If you aren’t confident about this part of the operation or it feels like too much trouble, you can skip this step, leaving it till last. Remember, there are still other possible reasons for that LOS light blinking red on your router.
So, what’s left to consider? Your router might be faulty (you can try another one if you have a spare) or else the problem isn’t on your end of the connection at all.
So, the time has come to consider whether your internet service provider might be to blame.
4. Check if Your ISP is Down, Call Your ISP Now, or Wait it Out
If you aren’t overly fond of going through your ISP’s tech support, you aren’t alone. Some ISP’s will send out SMSes to clients affected by an outage. If yours does, check your phone to see whether there’s a problem in your area.
Of course, if your internet comes with an app, there’s a chance that you’ll receive a notification there instead. It’s worth a look before getting into that sometimes endless-seeming support queue.
Another way to check if there’s a problem with your area’s internet is to use a site like Downdetector. It monitors outages and can even show you a map indicating whether there are issues in your area.
Of course, since your internet is down, you’ll have to use your mobile phone and its provider’s internet.
Having eliminated these possibilities, you have two options: wait and see, or get on the line to your ISP. Of the two, the latter is the surer solution.
5. What if Your ISP Can’t Identify Your Problem?
Your ISP will check their systems and may ask you to turn off your router so that they can reset your connection.
They’ll probably run you through some of the things you’ve tried already, like power cycling your router. They might also talk you through a factory reset.
If, in the end, they can’t pinpoint the cause of your problem, they will log a fault, and most of them will tell you that if the problem turns out to be on your end, you have to pay for the service.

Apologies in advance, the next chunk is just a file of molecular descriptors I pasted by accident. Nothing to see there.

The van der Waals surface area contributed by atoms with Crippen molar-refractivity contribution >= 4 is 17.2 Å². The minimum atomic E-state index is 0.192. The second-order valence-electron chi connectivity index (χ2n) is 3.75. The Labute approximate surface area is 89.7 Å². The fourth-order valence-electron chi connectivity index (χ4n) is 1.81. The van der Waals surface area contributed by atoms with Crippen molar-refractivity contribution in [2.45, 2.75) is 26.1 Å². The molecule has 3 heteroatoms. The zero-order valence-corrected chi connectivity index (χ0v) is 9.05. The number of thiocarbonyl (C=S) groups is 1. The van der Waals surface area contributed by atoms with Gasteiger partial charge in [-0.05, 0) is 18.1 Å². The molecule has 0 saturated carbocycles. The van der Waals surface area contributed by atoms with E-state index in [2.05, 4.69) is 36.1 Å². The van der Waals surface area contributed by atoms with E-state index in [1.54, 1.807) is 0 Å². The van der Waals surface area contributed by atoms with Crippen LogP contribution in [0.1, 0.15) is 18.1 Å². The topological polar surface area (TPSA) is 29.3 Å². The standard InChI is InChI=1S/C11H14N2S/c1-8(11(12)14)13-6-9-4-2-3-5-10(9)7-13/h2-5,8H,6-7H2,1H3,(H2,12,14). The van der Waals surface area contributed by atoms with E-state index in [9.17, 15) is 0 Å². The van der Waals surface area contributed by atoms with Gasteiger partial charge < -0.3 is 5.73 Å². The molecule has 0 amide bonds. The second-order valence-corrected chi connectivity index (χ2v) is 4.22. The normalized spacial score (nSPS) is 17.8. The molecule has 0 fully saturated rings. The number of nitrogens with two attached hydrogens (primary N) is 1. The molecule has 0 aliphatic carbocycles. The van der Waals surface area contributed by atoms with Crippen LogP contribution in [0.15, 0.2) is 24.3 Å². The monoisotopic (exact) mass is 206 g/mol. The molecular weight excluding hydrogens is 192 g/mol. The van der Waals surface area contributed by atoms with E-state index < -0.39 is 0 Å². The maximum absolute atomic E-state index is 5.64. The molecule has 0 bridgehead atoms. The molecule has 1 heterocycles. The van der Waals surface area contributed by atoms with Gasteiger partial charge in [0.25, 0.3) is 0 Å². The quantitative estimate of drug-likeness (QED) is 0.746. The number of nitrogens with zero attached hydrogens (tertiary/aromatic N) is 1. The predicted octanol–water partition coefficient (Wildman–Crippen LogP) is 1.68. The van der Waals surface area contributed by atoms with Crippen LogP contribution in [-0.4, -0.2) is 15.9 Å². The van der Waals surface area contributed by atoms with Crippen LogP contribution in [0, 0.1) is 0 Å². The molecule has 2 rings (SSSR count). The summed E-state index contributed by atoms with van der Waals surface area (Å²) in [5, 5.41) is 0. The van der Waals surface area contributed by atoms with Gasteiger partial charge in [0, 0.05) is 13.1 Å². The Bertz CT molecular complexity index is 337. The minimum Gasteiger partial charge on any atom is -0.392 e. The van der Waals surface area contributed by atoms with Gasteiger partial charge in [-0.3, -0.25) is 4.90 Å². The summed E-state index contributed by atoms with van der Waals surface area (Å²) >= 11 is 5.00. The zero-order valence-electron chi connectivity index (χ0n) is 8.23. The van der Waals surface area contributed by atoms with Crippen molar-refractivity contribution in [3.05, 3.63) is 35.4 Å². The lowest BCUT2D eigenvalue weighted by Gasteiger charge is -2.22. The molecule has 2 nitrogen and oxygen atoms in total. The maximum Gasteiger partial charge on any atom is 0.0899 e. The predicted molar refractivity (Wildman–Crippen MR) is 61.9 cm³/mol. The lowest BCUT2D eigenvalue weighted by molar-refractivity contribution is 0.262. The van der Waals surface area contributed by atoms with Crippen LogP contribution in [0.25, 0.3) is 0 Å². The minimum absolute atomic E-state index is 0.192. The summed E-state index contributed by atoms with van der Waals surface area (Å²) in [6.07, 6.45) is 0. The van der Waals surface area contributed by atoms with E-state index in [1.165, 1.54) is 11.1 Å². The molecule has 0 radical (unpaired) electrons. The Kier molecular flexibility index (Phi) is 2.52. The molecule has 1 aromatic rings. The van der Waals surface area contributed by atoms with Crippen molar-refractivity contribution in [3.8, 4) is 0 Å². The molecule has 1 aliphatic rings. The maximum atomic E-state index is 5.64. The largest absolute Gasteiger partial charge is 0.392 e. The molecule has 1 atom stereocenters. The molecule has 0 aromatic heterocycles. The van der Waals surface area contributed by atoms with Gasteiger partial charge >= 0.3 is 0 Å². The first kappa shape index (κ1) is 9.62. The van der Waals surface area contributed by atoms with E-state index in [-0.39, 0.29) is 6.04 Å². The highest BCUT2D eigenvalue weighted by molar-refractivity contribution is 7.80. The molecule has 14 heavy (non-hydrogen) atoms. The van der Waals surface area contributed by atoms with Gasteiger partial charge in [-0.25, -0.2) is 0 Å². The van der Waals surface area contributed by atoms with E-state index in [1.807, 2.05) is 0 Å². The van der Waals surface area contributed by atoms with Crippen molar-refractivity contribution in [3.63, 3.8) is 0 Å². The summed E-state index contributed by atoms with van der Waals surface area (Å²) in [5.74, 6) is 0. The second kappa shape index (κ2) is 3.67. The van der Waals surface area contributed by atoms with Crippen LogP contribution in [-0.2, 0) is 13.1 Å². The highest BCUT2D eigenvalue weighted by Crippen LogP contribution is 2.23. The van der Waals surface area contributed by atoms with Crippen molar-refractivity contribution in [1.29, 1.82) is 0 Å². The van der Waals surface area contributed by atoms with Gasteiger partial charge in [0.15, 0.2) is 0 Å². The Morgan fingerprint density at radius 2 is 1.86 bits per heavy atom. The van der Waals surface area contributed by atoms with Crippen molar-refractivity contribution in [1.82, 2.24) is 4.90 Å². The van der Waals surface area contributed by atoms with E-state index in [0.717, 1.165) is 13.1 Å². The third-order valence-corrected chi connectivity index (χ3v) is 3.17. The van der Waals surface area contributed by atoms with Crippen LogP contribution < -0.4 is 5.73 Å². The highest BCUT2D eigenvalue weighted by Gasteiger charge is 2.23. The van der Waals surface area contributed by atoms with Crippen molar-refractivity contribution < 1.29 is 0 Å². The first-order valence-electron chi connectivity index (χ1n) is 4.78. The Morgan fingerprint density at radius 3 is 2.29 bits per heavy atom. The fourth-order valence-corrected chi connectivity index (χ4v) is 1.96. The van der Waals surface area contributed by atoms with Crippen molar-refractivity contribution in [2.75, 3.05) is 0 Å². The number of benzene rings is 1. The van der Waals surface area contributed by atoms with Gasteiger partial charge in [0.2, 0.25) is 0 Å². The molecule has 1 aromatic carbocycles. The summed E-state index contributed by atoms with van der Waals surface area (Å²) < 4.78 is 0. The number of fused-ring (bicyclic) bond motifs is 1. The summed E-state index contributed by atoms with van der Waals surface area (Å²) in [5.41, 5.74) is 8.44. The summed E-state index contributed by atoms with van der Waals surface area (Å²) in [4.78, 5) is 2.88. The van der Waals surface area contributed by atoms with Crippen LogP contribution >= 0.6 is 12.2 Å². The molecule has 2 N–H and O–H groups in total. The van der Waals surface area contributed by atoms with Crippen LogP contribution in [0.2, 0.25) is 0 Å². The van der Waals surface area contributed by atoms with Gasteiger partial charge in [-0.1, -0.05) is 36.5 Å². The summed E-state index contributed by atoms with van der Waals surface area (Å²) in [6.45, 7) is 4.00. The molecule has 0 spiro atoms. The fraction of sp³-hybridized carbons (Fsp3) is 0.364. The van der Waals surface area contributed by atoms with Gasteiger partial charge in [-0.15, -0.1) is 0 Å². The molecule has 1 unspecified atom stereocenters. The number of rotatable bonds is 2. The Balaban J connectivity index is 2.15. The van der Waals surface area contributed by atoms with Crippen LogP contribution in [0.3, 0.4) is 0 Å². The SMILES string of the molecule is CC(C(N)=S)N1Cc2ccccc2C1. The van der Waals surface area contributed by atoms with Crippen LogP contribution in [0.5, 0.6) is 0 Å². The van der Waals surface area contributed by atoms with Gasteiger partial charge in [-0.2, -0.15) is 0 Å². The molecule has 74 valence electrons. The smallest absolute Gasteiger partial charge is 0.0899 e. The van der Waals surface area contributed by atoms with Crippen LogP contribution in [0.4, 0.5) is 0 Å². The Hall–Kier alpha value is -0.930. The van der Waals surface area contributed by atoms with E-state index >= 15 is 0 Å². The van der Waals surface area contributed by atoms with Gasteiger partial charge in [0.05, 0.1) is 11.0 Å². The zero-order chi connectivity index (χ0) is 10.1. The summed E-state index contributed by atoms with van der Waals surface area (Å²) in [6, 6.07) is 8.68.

If you’re able to sort it out yourself, you’ll be able to save some money. It’s up to you to decide whether you’ll wait for a technician or whether you’d like to try a few more things from your side first.
6. Router or Cable: Your Likeliest Issues When it’s Not Your ISP
If you’ve already gone through the support process with your ISP and they can’t see why you aren’t getting internet, there’s a good chance that your router or its cable are faulty.
We already suggested trying a spare cable or spare router. If you don’t have these, perhaps a friend or neighbor will be willing to help.
Alternatively, you can take them to your ISP’s local store and ask them to test the items there. It could save you the cost of a technician coming over.
LOS Light Blinking Red: We Hope You’re Back Online!
With your LOS light blinking red, you’ve LOSt internet – OK, we know it’s not funny. But we do hope that our article helped you get back up and running.
Last time this happened to me, it was a fault on the ISP’s side, and it took a 20-minute call to get it fixed. And yes, I tried the at-home troubleshooting first.
All in all, it took about half an hour to run through all the options other than the hard reset which I skipped.
On another occasion, my Huawei router showing the red LOS light was, in fact, broken after a thunderstorm-related power surge. Let’s hope all’s well with yours!